Cumberland Gap: Rangers in the Making
Obviously one of our priorities as parents here at Camp Granola is fostering a love of the outdoors, adventure, and nature in our littlest granolans. Fred and George are curious about a great variety of things, not all of which are related to these pursuits but it makes for a happy granola mom when they embrace it. Part of fostering that curiosity and connection to the natural world is making it interesting and fun.
That’s where tours and activities come in. Not only do events like this give them exposure to things outside of my range of expertise but it allows them the opportunity to, quite honestly, listen to someone besides me. And that’s why we took part in a couple of offerings at Cumberland Gap National Historic Park.
Gap Cave Tour…
I’ll preface this by saying that we Camp Granolans haven’t seen a lot of cave action. Most of our experience has been with really cheesy, over-processed, touron locations like Ruby Falls in Chattanooga…but thats a rant for another day. So for the boys to explore a mostly unadultered cave was quite a novelty.
Jester was the escort for this tour since one of us had to stay with the pup so I pretty much just have to report second-hand. The consensus amongst my fellas was that the cave was amazing. They reveled in the formations, bats, and mystery of the underground world. Jester was probably the cutest though with his insistence that there was, in fact, an overturned lakebed, complete with fossils and dessication cracks. He rarely gets that excited about anything geologic so I didn’t want to deflate his enthusiasm…but, yes dear, that can happen over the course of geologic time. (Insert head pat here.)
The Camp Granola boys definitely came out of the deep, dark cave with a lot of new information and they were pleasantly surprised at being able to explore at a reasonable pace with a knowledgeable ranger. At any rate, the boys highly recommend the Gap Cave tour, especially if you like your travels to be authentic. For the details, you’ll want to go straight to the source at the NPS Gap Cave page.
Junior Ranger Training…
One of the events I insisted the kids take part in was a Survival Techniques Junior Ranger class. While Jester and I are both former backpackers, we’re admittedly very rusty and we haven’t formally trained the kids either. (I know, I’m a slacker granola mom…I hang my make-up-less face in shame.)
So I thought this program would be a good opportunity to get them a lot of information they might actually listen to since it wouldn’t be coming directly from us. Because, even as granola-happy-family as we are, we still have plenty of Charlie-Brown-adult syndrome going on. And this subject-matter is too crucial for them to tune us out into a series indistinguishable grunts.
The Rangers took the lot of kids, a good two dozen of them by my estimate, through a faux search-and-rescue of Bubba the Bear, a puppet stand-in for a lost child. They covered the basics of what to do if you get separated or lost and how to stay safe, hydrated, and warm.
They also squeezed in a wow-factor at the end by having a SAR helicopter land in the clearing next to the Visitor Center. That was pretty slick. Aside from the helicopter, I think the aspect that left the biggest impression with my boys was how easily (i.e. in the blink of an eye) people, especially kids, can get lost. The rangers had some pretty astounding tales to share.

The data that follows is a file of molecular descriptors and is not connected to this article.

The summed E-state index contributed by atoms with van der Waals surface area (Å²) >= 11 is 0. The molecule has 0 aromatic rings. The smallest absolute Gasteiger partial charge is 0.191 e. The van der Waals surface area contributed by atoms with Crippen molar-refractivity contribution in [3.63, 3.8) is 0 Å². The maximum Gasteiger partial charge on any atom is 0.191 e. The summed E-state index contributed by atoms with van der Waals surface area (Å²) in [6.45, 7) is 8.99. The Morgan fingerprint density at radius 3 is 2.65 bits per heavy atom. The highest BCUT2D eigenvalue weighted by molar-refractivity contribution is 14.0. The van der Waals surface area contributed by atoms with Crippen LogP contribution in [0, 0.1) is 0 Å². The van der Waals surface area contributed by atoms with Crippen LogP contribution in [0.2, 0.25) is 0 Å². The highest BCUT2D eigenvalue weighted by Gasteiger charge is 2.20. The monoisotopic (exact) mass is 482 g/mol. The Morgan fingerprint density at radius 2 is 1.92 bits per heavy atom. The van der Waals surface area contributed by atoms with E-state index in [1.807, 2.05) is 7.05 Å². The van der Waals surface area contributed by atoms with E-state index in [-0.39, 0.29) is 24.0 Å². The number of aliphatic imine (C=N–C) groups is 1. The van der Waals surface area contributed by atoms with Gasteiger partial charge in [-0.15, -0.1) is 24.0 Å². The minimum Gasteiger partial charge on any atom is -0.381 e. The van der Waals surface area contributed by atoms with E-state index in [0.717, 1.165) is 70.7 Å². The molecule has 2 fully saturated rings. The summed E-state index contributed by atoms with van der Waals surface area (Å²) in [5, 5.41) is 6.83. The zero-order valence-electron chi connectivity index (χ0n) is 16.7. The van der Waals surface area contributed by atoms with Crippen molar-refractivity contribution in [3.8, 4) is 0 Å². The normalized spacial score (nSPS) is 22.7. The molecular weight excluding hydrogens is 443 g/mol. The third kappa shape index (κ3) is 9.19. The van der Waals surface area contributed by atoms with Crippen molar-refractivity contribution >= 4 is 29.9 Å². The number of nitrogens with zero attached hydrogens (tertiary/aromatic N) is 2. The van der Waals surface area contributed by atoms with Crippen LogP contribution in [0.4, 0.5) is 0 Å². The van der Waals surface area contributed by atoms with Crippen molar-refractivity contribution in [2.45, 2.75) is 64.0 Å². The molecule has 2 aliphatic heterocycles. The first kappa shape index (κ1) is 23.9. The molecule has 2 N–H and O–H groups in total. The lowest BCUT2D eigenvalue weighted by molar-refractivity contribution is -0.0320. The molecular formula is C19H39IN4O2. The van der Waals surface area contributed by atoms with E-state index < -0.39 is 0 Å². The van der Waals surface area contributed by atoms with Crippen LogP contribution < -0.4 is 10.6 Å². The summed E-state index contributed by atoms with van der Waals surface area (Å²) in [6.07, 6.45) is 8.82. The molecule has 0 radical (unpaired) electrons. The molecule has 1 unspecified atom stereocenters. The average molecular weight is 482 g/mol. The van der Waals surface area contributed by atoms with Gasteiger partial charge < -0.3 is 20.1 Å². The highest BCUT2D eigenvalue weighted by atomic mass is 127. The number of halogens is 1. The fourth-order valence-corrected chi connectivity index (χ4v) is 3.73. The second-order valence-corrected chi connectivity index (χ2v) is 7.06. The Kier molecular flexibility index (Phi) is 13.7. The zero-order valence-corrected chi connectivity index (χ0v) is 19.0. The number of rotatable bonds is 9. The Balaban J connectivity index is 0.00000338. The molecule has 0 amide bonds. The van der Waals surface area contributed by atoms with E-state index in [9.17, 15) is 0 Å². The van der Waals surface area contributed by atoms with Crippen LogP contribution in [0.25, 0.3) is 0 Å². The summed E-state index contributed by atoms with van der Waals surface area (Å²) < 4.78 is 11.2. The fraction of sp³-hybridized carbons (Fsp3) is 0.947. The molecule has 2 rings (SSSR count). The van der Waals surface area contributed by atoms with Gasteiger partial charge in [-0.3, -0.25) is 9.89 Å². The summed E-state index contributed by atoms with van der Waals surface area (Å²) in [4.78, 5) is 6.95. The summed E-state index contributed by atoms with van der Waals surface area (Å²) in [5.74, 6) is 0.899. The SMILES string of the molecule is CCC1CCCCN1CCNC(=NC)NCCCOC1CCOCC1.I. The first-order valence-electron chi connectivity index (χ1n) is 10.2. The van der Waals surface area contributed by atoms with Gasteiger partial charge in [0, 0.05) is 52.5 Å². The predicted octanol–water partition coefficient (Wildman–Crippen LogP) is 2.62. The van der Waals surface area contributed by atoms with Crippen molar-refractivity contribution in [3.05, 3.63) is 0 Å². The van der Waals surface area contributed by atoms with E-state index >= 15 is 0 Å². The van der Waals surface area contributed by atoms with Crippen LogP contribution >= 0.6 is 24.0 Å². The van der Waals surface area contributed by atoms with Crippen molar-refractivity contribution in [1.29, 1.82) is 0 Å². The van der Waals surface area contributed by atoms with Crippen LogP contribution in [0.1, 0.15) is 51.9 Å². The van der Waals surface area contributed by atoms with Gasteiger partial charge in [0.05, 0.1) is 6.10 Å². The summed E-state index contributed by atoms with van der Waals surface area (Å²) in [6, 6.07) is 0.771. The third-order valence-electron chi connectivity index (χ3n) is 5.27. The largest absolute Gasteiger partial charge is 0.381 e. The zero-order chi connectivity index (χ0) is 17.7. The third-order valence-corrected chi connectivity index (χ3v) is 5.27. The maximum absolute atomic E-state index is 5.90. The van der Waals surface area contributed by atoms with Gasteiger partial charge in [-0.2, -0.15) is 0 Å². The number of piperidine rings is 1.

The rangers clearly put a lot of work into the program and provided a lot of good information. And while it was worth the time, it was geared a bit towards the younger crowd than my budding teenager would have liked. Even George, three years Fred’s Junior, found it too young for his tastes. Even so, I’m glad they went and upped their trail cred. Hopefully we’ll never have to put any of this into practice.
Or what I’ll call the missed opportunity.
One of the main attractions at Cumberland Gap NHP is the Hensley settlement, a collection of early 1900s historic buildings. This was the tour I was to take the boys on since history is a little bit more in my area of geekdom than Jester’s. Alas, in spite of my desire to take the tour, we opted out. It’s a long tour, about four hours, two of which are driving from what I understand.
And Fred and George were simply “historied” out. With this trip and recent visits to the Atlanta History Center as well as Fort Yargo State Park, they’ve simply had their fill. One of those little parenting nuggets of wisdom is to know how to quit while you’re ahead.
Yes, I could have gone by myself, but the way the timing was working out with different tours and hikes and whatnot, we would have needed to spend another night and everyone was ready to move on to North Carolina for some fun in Asheville. So yeah, leave it to Camp Granola to visit a place and not see the main attraction.
And the point is?
The point is, these are some of the great things you can do at Cumberland Gap National Historic Park with or without kids. More generally, these are the kinds of activities our national parks have to offer for little or no cost and for a variety of ages, backgrounds, abilities, and interests. Particularly for curious families, there’s nothing like national (or even state) parks for exploring and learning. Call them a granola gold mine if you will.
What are your favorite park features?